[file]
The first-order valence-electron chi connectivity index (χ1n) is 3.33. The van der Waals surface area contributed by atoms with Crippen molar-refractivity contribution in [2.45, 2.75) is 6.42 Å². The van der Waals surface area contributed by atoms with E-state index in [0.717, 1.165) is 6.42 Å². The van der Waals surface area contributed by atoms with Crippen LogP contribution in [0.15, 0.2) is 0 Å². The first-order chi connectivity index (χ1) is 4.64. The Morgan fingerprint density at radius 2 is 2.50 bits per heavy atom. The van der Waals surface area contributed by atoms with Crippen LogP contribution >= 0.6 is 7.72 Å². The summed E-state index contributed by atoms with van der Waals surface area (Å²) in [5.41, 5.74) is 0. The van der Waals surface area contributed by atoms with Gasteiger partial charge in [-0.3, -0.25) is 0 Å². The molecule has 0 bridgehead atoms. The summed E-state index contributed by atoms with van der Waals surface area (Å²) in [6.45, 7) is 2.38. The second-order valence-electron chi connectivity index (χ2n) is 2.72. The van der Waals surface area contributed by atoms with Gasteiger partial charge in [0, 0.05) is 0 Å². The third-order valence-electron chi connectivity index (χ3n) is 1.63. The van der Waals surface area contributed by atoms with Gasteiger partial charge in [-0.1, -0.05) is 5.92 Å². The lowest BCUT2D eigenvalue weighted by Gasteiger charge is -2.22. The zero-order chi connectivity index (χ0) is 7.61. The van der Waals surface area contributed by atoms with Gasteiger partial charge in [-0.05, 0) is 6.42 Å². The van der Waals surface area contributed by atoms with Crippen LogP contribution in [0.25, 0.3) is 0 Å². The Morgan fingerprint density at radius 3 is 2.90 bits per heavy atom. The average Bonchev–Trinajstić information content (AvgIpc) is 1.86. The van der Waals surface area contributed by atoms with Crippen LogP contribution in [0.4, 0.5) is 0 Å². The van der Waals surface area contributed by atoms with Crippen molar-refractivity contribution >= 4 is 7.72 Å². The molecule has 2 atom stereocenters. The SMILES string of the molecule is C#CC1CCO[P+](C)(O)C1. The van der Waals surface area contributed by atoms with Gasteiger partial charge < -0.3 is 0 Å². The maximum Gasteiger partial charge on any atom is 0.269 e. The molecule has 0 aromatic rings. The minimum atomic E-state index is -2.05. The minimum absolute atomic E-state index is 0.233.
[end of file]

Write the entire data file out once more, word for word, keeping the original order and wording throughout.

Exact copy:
The first-order valence-electron chi connectivity index (χ1n) is 3.33. The van der Waals surface area contributed by atoms with Crippen molar-refractivity contribution in [2.45, 2.75) is 6.42 Å². The van der Waals surface area contributed by atoms with E-state index in [0.717, 1.165) is 6.42 Å². The van der Waals surface area contributed by atoms with Crippen LogP contribution in [0.15, 0.2) is 0 Å². The first-order chi connectivity index (χ1) is 4.64. The Morgan fingerprint density at radius 2 is 2.50 bits per heavy atom. The van der Waals surface area contributed by atoms with Crippen LogP contribution >= 0.6 is 7.72 Å². The summed E-state index contributed by atoms with van der Waals surface area (Å²) in [5.41, 5.74) is 0. The van der Waals surface area contributed by atoms with Gasteiger partial charge in [-0.3, -0.25) is 0 Å². The molecule has 0 bridgehead atoms. The summed E-state index contributed by atoms with van der Waals surface area (Å²) in [6.45, 7) is 2.38. The second-order valence-electron chi connectivity index (χ2n) is 2.72. The van der Waals surface area contributed by atoms with Gasteiger partial charge in [0, 0.05) is 0 Å². The third-order valence-electron chi connectivity index (χ3n) is 1.63. The van der Waals surface area contributed by atoms with Gasteiger partial charge in [-0.1, -0.05) is 5.92 Å². The lowest BCUT2D eigenvalue weighted by Gasteiger charge is -2.22. The zero-order chi connectivity index (χ0) is 7.61. The van der Waals surface area contributed by atoms with Gasteiger partial charge in [-0.05, 0) is 6.42 Å². The van der Waals surface area contributed by atoms with Crippen LogP contribution in [0.25, 0.3) is 0 Å². The Morgan fingerprint density at radius 3 is 2.90 bits per heavy atom. The average Bonchev–Trinajstić information content (AvgIpc) is 1.86. The van der Waals surface area contributed by atoms with Crippen LogP contribution in [0.4, 0.5) is 0 Å². The van der Waals surface area contributed by atoms with Crippen molar-refractivity contribution >= 4 is 7.72 Å². The molecule has 2 atom stereocenters. The SMILES string of the molecule is C#CC1CCO[P+](C)(O)C1. The van der Waals surface area contributed by atoms with Gasteiger partial charge < -0.3 is 0 Å². The maximum Gasteiger partial charge on any atom is 0.269 e. The molecule has 0 aromatic rings. The minimum atomic E-state index is -2.05. The minimum absolute atomic E-state index is 0.233.